Assessing the impact of EI Niño southern oscillation index and land surface temperature fluctuations on dengue fever outbreaks using ARIMAX(p)-PARX(p)-NBARX(p) models
- 35 Downloads
The dengue infectious disease remnants a human health problem in tropical and subtropical countries. In an Auto Regressive model to assess the role of climatic parameter El Niño Southern Oscillation and land surface mean monthly temperture on dengue outbreaks of the Karachi region over the monthly time interval January 2001 to December 2016, subsequent to stabilization of variance, we are able to apply and predict an Auto Regressive Integrated Moving Average Exogenous-Transfer Function model by using the order selection criteria namely Final Prediction Error and Akaike’s information. The results confirmed that ARIMAX (2,1,2) has fitted model, although an Auto Regressive model predicts a smaller decline in dengue data series than the auto Poisson Regression model. Additionally, we developed an alternative model for the Poisson Autoregressive Exogenous model in order (p) and Negative Binomial Auto Regressive Exogenous model, deliver the best fit as compared to the Poisson Auto Regressive Exogenous model whereas indicated by the deviances. The Pearson test showed a strong positive association between temperature and dengue, while ENSO inverse indication. High dengue outbreaks are detected in the months of September, October, and November. This comparative study exposed a significant relationship among monthly dengue and climatic variation by Auto Regressive Integrated Moving Average Exogenous (ARIMAX), Poisson and Negative-Binomial Autoregressive Exogenous (PARX-NBARX) models, while smallest values of AIC (3.89), Negative Binomial Auto Regressive Exogenous, are preferred more accurate model for the next 12 months forecasting. This study has provided useful information for the development of dengue predictions and future warning systems.
KeywordsEl Niño southern oscillation (ENSO) Auto-regressive (AR) model Poisson auto regressive exogenous (PARX) Negative binomial auto regressive exogenous (NBARX)
We thank the dengue survival cells, meteorological department, Karachi and National oceanic and Atmospheric Administration website (www.ncdc.noaa.gov/teleconnections/enso/), for providing the data used in this work. We also thanks sincerely to the Higher Education commission(HEC) for providing the National Research Project for university (NRPU) grants to carry out second author’s PhD research work under the project (NRPU/#20-4039/R&D/HEC/14/697). Three anonymous reviewers and Editor are also thanked for their critical and valuable comments to improve the manuscript as presented. Some results of this study will be part of the Ph.D. thesis of the second author to be submitted at the Mathematical Sciences Research Centre Federal Urdu University Arts, Sciences & Technology, Karachi, Pakistan.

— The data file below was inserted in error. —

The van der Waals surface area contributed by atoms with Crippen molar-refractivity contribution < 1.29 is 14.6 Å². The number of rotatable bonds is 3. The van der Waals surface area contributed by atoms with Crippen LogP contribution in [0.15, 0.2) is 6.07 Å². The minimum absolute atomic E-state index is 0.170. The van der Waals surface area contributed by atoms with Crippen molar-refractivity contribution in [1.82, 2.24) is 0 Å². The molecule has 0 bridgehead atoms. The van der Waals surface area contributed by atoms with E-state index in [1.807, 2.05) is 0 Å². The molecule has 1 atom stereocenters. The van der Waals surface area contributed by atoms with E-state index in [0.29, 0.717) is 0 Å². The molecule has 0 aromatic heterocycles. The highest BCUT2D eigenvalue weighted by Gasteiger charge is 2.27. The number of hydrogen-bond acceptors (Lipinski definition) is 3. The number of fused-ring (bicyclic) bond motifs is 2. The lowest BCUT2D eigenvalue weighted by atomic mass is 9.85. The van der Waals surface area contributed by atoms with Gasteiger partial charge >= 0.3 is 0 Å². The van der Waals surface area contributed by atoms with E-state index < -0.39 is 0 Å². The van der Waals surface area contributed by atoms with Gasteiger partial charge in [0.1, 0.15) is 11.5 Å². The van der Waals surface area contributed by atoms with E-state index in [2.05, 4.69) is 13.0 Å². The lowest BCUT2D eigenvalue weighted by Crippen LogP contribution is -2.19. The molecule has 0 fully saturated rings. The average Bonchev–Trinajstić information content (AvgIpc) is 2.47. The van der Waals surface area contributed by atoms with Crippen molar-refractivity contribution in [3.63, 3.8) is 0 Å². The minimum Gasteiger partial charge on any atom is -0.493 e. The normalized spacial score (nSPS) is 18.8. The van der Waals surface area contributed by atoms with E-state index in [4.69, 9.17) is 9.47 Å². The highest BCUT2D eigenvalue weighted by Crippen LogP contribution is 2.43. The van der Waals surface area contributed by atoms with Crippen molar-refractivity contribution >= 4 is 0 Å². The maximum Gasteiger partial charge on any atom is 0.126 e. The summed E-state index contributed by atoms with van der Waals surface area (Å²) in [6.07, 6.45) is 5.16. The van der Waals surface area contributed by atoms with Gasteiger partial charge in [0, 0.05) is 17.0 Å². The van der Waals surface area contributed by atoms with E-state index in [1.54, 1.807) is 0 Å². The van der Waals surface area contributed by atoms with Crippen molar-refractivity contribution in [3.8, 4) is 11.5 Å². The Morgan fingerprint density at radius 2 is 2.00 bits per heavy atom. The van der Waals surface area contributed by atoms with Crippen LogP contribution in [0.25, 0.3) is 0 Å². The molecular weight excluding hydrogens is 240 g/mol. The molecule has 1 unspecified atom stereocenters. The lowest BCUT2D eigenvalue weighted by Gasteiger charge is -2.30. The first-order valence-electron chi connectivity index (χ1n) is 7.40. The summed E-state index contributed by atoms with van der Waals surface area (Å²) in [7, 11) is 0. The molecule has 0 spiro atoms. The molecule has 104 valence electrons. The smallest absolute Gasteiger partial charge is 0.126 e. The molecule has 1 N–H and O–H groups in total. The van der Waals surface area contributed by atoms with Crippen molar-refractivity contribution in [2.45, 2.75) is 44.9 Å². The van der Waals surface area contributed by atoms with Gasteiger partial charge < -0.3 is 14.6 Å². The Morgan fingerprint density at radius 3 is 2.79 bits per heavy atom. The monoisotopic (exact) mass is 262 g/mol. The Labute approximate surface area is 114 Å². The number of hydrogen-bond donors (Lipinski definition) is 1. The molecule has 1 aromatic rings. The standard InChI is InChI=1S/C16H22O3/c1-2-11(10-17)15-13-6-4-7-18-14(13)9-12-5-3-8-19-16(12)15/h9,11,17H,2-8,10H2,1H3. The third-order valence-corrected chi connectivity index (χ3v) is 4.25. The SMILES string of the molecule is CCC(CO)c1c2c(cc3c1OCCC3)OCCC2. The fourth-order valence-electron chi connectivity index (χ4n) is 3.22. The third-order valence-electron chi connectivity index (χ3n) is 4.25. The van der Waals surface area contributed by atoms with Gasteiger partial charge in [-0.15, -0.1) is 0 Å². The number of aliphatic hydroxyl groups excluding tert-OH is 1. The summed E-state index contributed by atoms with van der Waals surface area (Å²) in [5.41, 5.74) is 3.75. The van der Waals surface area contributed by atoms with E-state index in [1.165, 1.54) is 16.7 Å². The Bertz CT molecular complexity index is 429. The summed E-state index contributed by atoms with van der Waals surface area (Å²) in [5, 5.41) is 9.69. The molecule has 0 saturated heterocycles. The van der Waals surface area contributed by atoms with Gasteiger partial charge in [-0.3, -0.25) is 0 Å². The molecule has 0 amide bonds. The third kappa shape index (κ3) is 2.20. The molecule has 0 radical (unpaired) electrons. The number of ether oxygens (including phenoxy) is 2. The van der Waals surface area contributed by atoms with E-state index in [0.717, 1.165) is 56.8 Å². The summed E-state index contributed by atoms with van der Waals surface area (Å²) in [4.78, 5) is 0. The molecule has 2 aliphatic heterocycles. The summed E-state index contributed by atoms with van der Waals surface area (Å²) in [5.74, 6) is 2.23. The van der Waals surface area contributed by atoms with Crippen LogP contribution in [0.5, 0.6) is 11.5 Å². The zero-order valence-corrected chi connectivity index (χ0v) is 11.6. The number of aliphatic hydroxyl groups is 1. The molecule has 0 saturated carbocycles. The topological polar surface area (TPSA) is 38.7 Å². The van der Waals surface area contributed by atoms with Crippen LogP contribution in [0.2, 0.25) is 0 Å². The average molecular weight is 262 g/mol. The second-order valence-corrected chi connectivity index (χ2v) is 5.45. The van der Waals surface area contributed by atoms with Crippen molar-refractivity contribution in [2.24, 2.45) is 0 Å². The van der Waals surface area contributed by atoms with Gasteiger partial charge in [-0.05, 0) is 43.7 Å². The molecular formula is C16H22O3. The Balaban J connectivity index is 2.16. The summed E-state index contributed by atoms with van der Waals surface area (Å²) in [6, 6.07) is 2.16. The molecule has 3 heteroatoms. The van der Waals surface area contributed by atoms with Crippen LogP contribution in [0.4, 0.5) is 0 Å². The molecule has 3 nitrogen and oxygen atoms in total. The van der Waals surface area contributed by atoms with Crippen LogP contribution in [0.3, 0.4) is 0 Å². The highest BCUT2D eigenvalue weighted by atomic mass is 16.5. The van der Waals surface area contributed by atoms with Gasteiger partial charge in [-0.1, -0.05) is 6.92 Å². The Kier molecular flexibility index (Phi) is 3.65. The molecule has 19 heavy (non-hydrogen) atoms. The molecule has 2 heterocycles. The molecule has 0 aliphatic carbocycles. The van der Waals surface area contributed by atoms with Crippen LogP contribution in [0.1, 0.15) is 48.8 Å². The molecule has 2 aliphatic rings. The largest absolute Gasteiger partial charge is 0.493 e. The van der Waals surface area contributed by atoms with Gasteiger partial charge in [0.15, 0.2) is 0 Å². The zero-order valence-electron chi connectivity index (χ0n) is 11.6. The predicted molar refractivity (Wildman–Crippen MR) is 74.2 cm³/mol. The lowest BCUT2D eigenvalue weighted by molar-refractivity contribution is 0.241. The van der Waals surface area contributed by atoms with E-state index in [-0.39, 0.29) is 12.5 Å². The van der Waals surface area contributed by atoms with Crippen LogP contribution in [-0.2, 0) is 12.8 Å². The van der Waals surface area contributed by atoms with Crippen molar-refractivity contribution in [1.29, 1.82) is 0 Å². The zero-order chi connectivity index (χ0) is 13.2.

- Aribodor D, Ugwuanyi I, Aribodor O (2016) Challenges to achieving malaria elimination in Nigeria. American Journal of Public Health Research 4(1):38–41Google Scholar
- Cao, Y. (2017). Statistical modelling of mosquito abundance and West Nile virus risk with weather conditionsGoogle Scholar
- Eunice A (2018) Statistical Modeling of Malaria Incidences in Apac District, Uganda, JKUATGoogle Scholar
- Hilbe JM (2011) Negative binomial regression. Cambridge University PressGoogle Scholar
- Hussain M, Abbas S, Ansari M (2012) Arabian seawater temperature fluctuations in the twentieth century. J Basic App Sci 8(1):105–109Google Scholar
- Rahim, H. A., Ibrahim, F., Taib, M., Rahim, R. A., & Sam, Y. M. (2008). Monitoring haemoglobin status in dengue patients using ARMAX model. Paper presented at the Information Technology, 2008. ITSim 2008. International Symposium onGoogle Scholar
- Rampelotto P, Rigozo N, da Rosa M, Prestes A, Frigo E, Echer MS, Nordemann D (2012) Variability of rainfall and temperature (1912–2008) parameters measured from Santa Maria (29° 41′ S, 53° 48′ W) and their connections with ENSO and solar activity. J Atmos Sol Terr Phys 77:152-160CrossRefGoogle Scholar
- Rusch HL, Perry J (2011) Dengue and the Landscape: a threat to public health. National Center for Case Study Teaching In Science, New York, pp 1–4Google Scholar
- Sadiq, B., & Brown, P. (2017). Assessing the Impact of Climatic Variables on Malaria Cases among Pregnant Women in South-Western NigeriaGoogle Scholar
- Zack Guido, 2011, Extreme Events Southwest Climate Change Network, University of Arizona Google Scholar
- Zalina MD, Desa MNM, Nguyen V, Kassim AHM (2002) Selecting a probability distribution for extreme rainfall series in Malaysia. Water Sci Technol 45(2):63–68Google Scholar